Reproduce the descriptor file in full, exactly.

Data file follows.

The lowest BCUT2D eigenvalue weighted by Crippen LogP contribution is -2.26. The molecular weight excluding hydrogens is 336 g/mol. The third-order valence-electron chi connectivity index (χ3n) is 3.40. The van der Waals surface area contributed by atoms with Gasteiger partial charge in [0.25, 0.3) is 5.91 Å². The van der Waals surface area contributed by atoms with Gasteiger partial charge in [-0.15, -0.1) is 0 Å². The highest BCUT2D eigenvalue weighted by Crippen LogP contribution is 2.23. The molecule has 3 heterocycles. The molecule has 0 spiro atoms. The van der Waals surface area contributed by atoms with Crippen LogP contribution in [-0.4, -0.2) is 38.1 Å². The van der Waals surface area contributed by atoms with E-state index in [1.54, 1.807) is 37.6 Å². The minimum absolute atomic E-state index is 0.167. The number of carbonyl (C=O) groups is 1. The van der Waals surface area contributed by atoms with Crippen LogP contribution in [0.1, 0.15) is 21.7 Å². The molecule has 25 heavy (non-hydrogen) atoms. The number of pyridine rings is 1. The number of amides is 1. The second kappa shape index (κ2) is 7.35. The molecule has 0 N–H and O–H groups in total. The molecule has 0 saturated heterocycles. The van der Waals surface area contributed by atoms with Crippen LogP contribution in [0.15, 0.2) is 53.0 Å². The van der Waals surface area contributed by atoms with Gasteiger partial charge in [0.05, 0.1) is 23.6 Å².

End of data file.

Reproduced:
The lowest BCUT2D eigenvalue weighted by Crippen LogP contribution is -2.26. The molecular weight excluding hydrogens is 336 g/mol. The third-order valence-electron chi connectivity index (χ3n) is 3.40. The van der Waals surface area contributed by atoms with Gasteiger partial charge in [0.25, 0.3) is 5.91 Å². The van der Waals surface area contributed by atoms with Gasteiger partial charge in [-0.15, -0.1) is 0 Å². The highest BCUT2D eigenvalue weighted by Crippen LogP contribution is 2.23. The molecule has 3 heterocycles. The molecule has 0 spiro atoms. The van der Waals surface area contributed by atoms with Crippen LogP contribution in [-0.4, -0.2) is 38.1 Å². The van der Waals surface area contributed by atoms with E-state index in [1.54, 1.807) is 37.6 Å². The minimum absolute atomic E-state index is 0.167. The number of carbonyl (C=O) groups is 1. The van der Waals surface area contributed by atoms with Crippen LogP contribution in [0.1, 0.15) is 21.7 Å². The molecule has 25 heavy (non-hydrogen) atoms. The number of pyridine rings is 1. The number of amides is 1. The second kappa shape index (κ2) is 7.35. The molecule has 0 N–H and O–H groups in total. The molecule has 0 saturated heterocycles. The van der Waals surface area contributed by atoms with Crippen LogP contribution in [0.15, 0.2) is 53.0 Å². The van der Waals surface area contributed by atoms with Gasteiger partial charge in [0.05, 0.1) is 23.6 Å².